the first data value to a Filtering service (1). This service sends the filtered data to its own RRS. The RRS handles the storage of data and relates a reference to this data. This reference is sent back to the Filtering service that returns the reference to the workflow (2). In the next step, the visualization workflow invokes the Mapping service and sends data parameters by reference (3). The Mapping service sends the received reference to the RRS of the Filtering service which returns the related data (4 and 5). Now the Mapping service can process the data. Since services are responsible for data transfer in that way, huge amounts of data in scientific workflows do not need to be transported through the engine any longer. As lots of scientific services the Mapping service uses an external database for the storage of results. In that case the RRS is deployed near to the data storage system. The Mapping service sends his results to the RRS of the favored database which in turn sends the data reference to the Mapping service (6 and 7). Further execution of the visualization workflow in figure 5 invokes the Rendering service which uses different external RRS for data retrieval (10 and 11) and publication (12 and 13). The RRS that is used for data publication holds a file system and two data bases. For scientific workflows the choice of the appropriate storage system should be realized in the RRS depending on the data character and other criteria. 4. Realization Concepts Two concepts for realizing the overall architecture are needed. The basis is the realization of reference-aware WebServices which is described in section 4.1. Here we show how to transform WebServices automatically to reference-aware WebServices. The aim of that is to allow clients freely to decide for each request whether they want to use value or reference passing. The second part is the realization in BPEL, which is presented in section 4.2. Here the aim is to show how referenceaware WebServices can be used transparently in BPEL via reference variables. 4.1. Realization of Reference-aware WebServices Figure 6 shows how existing WebServices can be extended in order to get reference-aware ones; which means they can handle references in addition to values as input or output. The main idea is to generate a WebService wrapper. Such a wrapper provides new interfaces that accept any combination of input and output of reference and value (Value in, EPR out; EPR inand out; EPR in, value out). Each EPR in the input or output of Legend: remote call Reference aware WebService existing WebService conventional interface value value local call WebService Client interested in value external RRS use internal RRS cfg generated WebService wrapper IF-1 IF-2 IF-3 EPR EPR value value EPR WebService Client interested in reference Figure 6. Realization of the WS wrapper for using RRS without changing the original WS. Extended Process Modelling Tool prepare Process Transformation Tool deploy deploy Standard Process Engine Extended Process Engine dereference Reference Resolution System dereference Figure 7. Alternative ways for realization of references in BPEL. those wrapper interfaces is resolved using the specified RRS to a value. The resulting value is used to call the standard interface (value in, value out) of the wrapped service. The advantage is that value passing can be done locally and that the existing WebService does not have to be modified at all. The RRS can be installed locally on the same system or an external RRS can be used. This allows optimizing the overall system based on the data size and the surrounding conditions. Thus it is possible to ship the data to the functions that need the data prior to their execution. 4.2. Realization in BPEL Processes We have identified two different approaches for implementing the reference variable extension for BPEL. We will discuss both of them in the following and highlight the advantages and shortcomings of each. As shown in figure 7 there are basically two different options for the realization, that do either employ model transformation (represented by the upper branch in the figure), or include an extension of the process engine (represented by the lower branch in the figure). 115 Authorized licensed use limited to: UNIVERSITAETSBIBL STUTTGART. Downloaded on July 30,2010 at 11:03:14 UTC from IEEE Xplore. Restrictions apply.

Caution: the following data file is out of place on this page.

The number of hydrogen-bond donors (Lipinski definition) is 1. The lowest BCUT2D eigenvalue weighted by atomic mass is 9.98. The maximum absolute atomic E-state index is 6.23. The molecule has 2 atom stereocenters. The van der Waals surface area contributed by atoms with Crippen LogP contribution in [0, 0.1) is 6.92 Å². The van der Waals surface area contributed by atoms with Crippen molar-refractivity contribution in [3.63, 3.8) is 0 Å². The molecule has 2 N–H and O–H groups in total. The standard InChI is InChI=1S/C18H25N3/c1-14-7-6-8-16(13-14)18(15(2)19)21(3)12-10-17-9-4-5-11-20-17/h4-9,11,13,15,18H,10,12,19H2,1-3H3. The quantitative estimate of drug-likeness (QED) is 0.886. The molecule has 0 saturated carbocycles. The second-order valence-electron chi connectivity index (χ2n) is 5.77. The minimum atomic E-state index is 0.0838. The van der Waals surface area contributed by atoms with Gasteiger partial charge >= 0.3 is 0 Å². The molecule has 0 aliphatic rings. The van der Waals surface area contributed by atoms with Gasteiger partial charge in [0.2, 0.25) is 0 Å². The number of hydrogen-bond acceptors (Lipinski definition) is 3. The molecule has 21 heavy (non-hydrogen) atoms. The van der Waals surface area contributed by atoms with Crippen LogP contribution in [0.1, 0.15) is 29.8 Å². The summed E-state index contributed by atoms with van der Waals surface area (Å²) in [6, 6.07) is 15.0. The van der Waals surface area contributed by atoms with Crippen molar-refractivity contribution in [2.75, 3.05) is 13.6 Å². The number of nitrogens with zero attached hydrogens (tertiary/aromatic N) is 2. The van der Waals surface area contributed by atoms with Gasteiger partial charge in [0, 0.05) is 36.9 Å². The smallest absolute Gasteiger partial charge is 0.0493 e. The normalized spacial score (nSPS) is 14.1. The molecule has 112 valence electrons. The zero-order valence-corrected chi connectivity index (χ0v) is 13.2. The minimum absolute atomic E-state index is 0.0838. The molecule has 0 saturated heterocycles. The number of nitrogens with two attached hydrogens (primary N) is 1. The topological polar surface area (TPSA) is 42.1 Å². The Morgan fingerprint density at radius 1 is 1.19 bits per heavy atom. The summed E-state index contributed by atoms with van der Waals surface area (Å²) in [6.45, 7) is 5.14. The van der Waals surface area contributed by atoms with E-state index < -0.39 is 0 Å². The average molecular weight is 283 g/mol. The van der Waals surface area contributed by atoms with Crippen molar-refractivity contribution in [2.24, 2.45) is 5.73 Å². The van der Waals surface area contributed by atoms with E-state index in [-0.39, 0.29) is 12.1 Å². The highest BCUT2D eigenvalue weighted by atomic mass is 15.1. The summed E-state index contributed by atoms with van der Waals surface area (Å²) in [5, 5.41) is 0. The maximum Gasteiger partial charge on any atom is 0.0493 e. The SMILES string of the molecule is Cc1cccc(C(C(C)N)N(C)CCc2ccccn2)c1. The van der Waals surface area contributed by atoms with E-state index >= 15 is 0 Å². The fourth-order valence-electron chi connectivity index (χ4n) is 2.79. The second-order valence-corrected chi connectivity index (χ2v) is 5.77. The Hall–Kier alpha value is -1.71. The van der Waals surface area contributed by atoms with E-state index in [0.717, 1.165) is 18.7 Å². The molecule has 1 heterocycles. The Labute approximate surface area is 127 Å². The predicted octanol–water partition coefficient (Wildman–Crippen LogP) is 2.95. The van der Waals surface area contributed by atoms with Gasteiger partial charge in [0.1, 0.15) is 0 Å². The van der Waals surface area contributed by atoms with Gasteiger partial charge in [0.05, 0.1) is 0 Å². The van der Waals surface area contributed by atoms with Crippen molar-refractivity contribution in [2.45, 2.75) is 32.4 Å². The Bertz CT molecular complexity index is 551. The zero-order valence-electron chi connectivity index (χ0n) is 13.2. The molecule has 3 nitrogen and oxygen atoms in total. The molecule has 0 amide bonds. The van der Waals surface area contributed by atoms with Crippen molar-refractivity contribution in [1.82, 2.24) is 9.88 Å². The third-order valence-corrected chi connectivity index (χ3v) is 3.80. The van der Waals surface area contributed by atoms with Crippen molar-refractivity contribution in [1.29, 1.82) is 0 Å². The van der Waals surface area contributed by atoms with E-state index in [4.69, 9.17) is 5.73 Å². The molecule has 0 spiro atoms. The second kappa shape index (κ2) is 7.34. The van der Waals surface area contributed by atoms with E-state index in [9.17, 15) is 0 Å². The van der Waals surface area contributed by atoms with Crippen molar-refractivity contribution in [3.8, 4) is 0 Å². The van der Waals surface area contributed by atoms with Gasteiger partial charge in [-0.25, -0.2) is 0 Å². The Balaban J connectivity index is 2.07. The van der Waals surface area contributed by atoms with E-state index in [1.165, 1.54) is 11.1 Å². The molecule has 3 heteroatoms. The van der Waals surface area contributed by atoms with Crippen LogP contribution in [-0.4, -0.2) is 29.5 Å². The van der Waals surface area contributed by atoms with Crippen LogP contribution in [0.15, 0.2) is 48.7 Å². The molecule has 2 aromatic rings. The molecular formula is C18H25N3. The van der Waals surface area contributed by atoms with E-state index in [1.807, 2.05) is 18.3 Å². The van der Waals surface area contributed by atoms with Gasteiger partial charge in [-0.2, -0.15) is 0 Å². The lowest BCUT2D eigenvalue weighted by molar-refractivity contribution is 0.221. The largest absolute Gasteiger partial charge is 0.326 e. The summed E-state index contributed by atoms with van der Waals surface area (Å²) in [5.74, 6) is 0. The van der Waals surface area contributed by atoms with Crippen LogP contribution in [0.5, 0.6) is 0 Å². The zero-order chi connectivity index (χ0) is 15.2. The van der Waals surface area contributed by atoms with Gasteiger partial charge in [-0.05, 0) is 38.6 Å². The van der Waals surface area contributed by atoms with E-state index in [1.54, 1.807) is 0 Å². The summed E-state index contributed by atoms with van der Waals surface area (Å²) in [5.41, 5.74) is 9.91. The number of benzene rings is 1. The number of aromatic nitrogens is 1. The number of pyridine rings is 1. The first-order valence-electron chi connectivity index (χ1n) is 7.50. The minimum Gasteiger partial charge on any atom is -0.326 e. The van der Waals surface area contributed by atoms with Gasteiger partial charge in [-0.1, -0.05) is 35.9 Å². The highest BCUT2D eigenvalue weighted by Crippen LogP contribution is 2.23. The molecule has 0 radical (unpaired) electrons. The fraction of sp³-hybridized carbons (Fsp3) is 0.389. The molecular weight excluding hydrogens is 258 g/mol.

✞ ☎ * ✝ ✆ Listing 2. Code of a schema. Modeling References in BPEL: Both approaches have something in common, which is to extend the tool for modeling the processes, such as , in order to account for modeling in a reference-aware manner. The significant difference between the approaches is an additional model transformation step on the one hand, and an extension of the process engine on the other. The modeling of s requires introducing a new variable type. Therefore, we propose the schema shown in listing 2. This extension and its semantics are valid for both approaches and are thus discussed first. The schema is an extension of the standard BPEL variable schema. The attribute valueType reflects the data type of the variable that is referenced. The reference variable itself implicitly has the type xsd:EPR in order to store the actual reference. Different optimization possibilities can be implemented based on the pattern of actuality needed for the access to reference values. This access type can be specified in the attribute referenceType. In this paper we propose four of them, many more are conceivable though. The different types are discussed when inspecting the transformation approach in detail. As described in the first use case in section 1.1 it is often practical to use references to data within a workflow system. This allows flexibility and immediate reaction to change, this could either be required for all running processes or just for those that start at a certain point in time. These options represent the information, when andin which manner a reference should be resolved. A required dereferenciation is indicated in the process model, when a reference variable is accessed, for example within an activity. Such access is modeled with a special function call, for example val($referenceName) in order to dereference the value of the reference, but also allowing to access the reference, i.e., the EPR, itself. ✞ ☎ ✝ ✆ Listing 3. Code of generated variable declaration. Engine Extension Approach: One opportunity for realizing our presented approach is shown in the lower branch in figure 7. Available open source BPEL engines such as  provide us with the possibility to extend the execution behavior. Reference handling can directly be implemented in the execution engine in order to create a high-performance solution. However, in doing so we would sacrifice standard-conformance and lose compatibility with other engine implementations. We have therefore decided to postpone this possibility of realization and to concentrate on the other, transformation-based approach that is discussed in the following. ✞ ☎ ✝ ✆ Listing 4. Code of dereferenciation activity. Model Transformation Approach: Employing a model transformation step before the deployment of the process model allows us to implement reference handling virtually in processes without requiring a modification of the execution engine. The basic idea is to extend the BPEL language  only in the modeling tool, where we distinguish between common variables and references. The additional transformation step is generating standard-conform BPEL constructs for reference handling andinjecting them into the original process model. For each reference that is declared in a process model, two variable declarations are generated as shown in listing 3. The first declaration is used for holding the actual value, the second to store the pointer to it, which is represented by an EPR. Furthermore the RRS needs to be visible in the process model, which is achieved by generation of an according . Finally listing 4 shows the way to actually dereference a pointer using a service invocation that calls the RRS which is the main part of the dereferenciation activity. The transformation approach injects variable declaration and the dereferenciation activities into the workflow, in order to perform the refreshment of the value of the reference. As mentioned above the attribute reference- Type allows the modeler to choose between the different options for refreshment of the values. Depending on the modeler’s choice for this attribute, the dereferenciation activities need to be injected into the process at the appropriate positions as follows: • onInstantiation (default): At the instantiation of the process the value is retrieved from the RRS and the variable is set accordingly. This setting is 116 Authorized licensed use limited to: UNIVERSITAETSBIBL STUTTGART. Downloaded on July 30,2010 at 11:03:14 UTC from IEEE Xplore. Restrictions apply.